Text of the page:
Burtch described his effort to bring greater information security to the Pentagon as an uphill struggle, but one in which he painfully is gaining ground.

The future may witness significant funding, he revealed, citing a figure hovering at about $500 million for a dedicated, department-wide effort. “That number changes every time I get back to my email,” Burtch said. “I spend much of my time fighting budget wars.”

The 2006 budget slated $30.1 billion for Pentagon IT programs. Many of these are GIG-related, such as the Global Information Grid-Bandwidth Expansion program ($877 million), Transformational Satellite Communication ($836 million) and Net-Centric Enterprise Services ($79 million.)

Estimates of the GIG’s total cost over the coming decade tip the scales at $200 billion.

Education and awareness are important, he said, but money is critical to improving information assurance. Even though the commercial financial services markets have a lower, but still robust, number of threats against their information technology, they spend an average of 14 to 25 percent of their IT budgets on security.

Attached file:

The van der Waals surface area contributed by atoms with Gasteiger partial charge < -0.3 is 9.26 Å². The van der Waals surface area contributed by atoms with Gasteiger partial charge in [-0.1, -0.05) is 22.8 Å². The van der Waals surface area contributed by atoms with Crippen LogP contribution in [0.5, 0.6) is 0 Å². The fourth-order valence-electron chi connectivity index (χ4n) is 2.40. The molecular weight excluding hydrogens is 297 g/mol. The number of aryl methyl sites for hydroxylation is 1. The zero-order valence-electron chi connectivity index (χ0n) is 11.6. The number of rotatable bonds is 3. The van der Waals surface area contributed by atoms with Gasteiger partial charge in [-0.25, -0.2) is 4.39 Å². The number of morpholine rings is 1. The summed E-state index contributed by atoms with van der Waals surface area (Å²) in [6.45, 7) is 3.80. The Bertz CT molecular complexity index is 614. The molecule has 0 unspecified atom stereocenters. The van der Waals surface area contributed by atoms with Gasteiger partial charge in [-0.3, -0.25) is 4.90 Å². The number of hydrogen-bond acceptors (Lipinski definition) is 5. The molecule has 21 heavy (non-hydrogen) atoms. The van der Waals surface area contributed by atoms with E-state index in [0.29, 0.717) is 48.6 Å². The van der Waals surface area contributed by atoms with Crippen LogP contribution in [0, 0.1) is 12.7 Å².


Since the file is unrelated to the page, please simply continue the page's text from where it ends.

By comparison, the Department of Defense spends only 7 percent of its IT budget on security, even though it must contend with intrusions from foreign powers, terrorist networks and spies, as well as the same slew of crooks and hackers who target banks.

Asked if the military is leveraging commercial technologies used to protect civilian nets, Johnson responded, “We are dependant on it.”

He added that Pentagon teams evaluate where government funds could best be spent to tackle problems unique to defense and intelligence information security.